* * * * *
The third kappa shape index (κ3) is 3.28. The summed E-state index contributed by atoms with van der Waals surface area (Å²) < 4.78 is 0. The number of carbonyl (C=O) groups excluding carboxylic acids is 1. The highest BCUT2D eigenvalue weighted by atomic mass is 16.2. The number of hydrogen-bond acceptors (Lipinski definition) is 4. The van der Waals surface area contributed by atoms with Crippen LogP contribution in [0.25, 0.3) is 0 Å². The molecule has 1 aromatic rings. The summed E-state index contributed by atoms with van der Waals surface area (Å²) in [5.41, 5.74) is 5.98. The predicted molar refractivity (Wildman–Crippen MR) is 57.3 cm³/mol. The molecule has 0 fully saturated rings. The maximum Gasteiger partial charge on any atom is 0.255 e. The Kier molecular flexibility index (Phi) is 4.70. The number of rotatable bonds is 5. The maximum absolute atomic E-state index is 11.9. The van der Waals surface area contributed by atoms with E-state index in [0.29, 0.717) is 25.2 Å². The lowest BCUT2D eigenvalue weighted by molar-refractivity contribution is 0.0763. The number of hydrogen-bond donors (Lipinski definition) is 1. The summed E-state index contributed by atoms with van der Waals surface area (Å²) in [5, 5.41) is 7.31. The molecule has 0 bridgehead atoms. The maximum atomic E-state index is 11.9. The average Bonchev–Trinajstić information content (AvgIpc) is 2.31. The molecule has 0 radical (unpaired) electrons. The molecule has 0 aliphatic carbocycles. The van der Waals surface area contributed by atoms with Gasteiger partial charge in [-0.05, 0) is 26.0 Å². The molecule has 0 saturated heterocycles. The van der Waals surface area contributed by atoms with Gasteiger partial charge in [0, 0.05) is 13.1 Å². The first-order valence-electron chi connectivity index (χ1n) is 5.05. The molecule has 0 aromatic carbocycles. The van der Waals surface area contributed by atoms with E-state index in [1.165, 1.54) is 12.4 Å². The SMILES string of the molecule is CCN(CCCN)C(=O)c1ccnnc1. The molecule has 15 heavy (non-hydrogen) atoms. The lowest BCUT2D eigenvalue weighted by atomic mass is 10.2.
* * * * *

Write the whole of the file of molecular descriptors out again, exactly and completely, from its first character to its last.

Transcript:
The third kappa shape index (κ3) is 3.28. The summed E-state index contributed by atoms with van der Waals surface area (Å²) < 4.78 is 0. The number of carbonyl (C=O) groups excluding carboxylic acids is 1. The highest BCUT2D eigenvalue weighted by atomic mass is 16.2. The number of hydrogen-bond acceptors (Lipinski definition) is 4. The van der Waals surface area contributed by atoms with Crippen LogP contribution in [0.25, 0.3) is 0 Å². The molecule has 1 aromatic rings. The summed E-state index contributed by atoms with van der Waals surface area (Å²) in [5.41, 5.74) is 5.98. The predicted molar refractivity (Wildman–Crippen MR) is 57.3 cm³/mol. The molecule has 0 fully saturated rings. The maximum Gasteiger partial charge on any atom is 0.255 e. The Kier molecular flexibility index (Phi) is 4.70. The number of rotatable bonds is 5. The maximum absolute atomic E-state index is 11.9. The van der Waals surface area contributed by atoms with E-state index in [0.29, 0.717) is 25.2 Å². The lowest BCUT2D eigenvalue weighted by molar-refractivity contribution is 0.0763. The number of hydrogen-bond donors (Lipinski definition) is 1. The summed E-state index contributed by atoms with van der Waals surface area (Å²) in [5, 5.41) is 7.31. The molecule has 0 bridgehead atoms. The maximum atomic E-state index is 11.9. The average Bonchev–Trinajstić information content (AvgIpc) is 2.31. The molecule has 0 radical (unpaired) electrons. The molecule has 0 aliphatic carbocycles. The van der Waals surface area contributed by atoms with Gasteiger partial charge in [-0.05, 0) is 26.0 Å². The molecule has 0 saturated heterocycles. The van der Waals surface area contributed by atoms with Gasteiger partial charge in [0, 0.05) is 13.1 Å². The first-order valence-electron chi connectivity index (χ1n) is 5.05. The molecule has 0 aromatic carbocycles. The van der Waals surface area contributed by atoms with E-state index in [1.165, 1.54) is 12.4 Å². The SMILES string of the molecule is CCN(CCCN)C(=O)c1ccnnc1. The molecule has 15 heavy (non-hydrogen) atoms. The lowest BCUT2D eigenvalue weighted by atomic mass is 10.2.